A senior Israeli military officer dismissed the notion that America’s attack on a Syrian airfield earlier this month represented a dramatic shift in the country’s civil war, during a briefing with reporters on Wednesday.
On April 7, the US military fired 59 Tomahawk cruise missiles at the Syrian military’s Shayrat air base, in response to a sarin gas attack in Khan Shaykhoun in the country’s Idlib province, which killed at least 87 people. The move was the first direct confrontation between American and Syrian forces after six years of civil war, but the IDF official said it was not a watershed moment in the conflict.
“The American attack wasn’t a strategic turning point, but rather another development in the fighting,” the officer said, speaking on condition of anonymity.
The official repeated the Israeli assessment that Syrian President Bashar Assad personally approved the chemical attack
“It’s hard for me to believe that he didn’t know about it,” the officer said.
According to the officer, the 1,200 tons of chemical weapons once in Assad’s possession have mostly been destroyed or removed, leaving him with just a few tons in his arsenal.
“The sarin attack is proof of Assad’s frustration and great desperation, and of the fact that no one is interested in conducting ground maneuvers in Syria — not Hezbollah, not the Russians and not the Iranians,” he said.
Speaking generally about the war in Syria, the official said that Iran, which once enjoyed “hegemony” in the country, lost its control when Russia brought in its troops in 2015.
“I don’t see how a decisive end or agreement in Syria can be reached. The only solution possible could be the creation of a federation or a confederation based on ethnicity, like in the Balkans,” he said.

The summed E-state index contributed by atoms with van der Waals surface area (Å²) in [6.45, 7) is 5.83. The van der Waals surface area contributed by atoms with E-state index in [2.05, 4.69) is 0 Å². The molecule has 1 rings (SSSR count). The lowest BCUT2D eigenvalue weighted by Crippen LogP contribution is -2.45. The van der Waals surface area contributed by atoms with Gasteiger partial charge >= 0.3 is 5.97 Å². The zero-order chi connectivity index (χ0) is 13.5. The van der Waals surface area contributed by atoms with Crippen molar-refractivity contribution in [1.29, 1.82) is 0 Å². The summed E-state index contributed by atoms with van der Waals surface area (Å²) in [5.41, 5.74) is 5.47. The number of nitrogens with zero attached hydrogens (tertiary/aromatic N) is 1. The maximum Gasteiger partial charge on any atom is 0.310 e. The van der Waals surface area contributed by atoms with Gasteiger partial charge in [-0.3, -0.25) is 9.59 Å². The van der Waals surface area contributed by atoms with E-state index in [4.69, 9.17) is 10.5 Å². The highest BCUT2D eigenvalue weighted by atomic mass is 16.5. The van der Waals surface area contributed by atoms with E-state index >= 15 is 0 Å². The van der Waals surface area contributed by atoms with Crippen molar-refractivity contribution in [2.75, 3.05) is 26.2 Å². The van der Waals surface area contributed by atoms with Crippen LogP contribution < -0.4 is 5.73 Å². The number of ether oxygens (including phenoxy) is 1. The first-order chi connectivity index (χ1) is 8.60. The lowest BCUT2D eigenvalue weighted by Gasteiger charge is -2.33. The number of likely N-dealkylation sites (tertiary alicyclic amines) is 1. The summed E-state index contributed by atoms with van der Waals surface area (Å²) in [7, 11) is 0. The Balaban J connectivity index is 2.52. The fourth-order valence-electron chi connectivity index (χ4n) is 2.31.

The officer said Israel was working with the United Nations to bring back more peacekeepers to the UN Disengagement Observer Force (UNDOF), which operates on the Israeli-Syrian border to uphold a ceasefire reached after the 1973 Yom Kippur War.
After the UN force came under attack in 2013 and 2014, the peacekeepers abandoned their base, leaving a vacuum that was occupied by Syrian rebels, including members of the Islamic State’s Golan Heights affiliate.
Around 120 UNDOF soldiers returned to the area last year, and the senior IDF officer said Israel was encouraging the UN to bring back more.
“In our eyes, there is importance in fulfilling the ceasefire agreement from 1974. Bringing back UNDOF to the Golan is a goal we set,” he said.
Turning his attention to the Gaza Strip, the officer said that Iran is currently sending between $60-70 million to Hamas each year, which the terror group uses to build up its military capabilities.
The officer denied that Israel’s construction of a security barrier around the Gaza Strip, which includes an underground component aimed at preventing terror tunnels from penetrating Israel, would lead to an escalation with Hamas this summer.
However, he noted, the recent election of Yahya Sinwar, who is seen as radical even within the organization, to lead Hamas in the Gaza Strip “created a reality that erased the distinction between the civilian leadership and military leadership” of the terror group.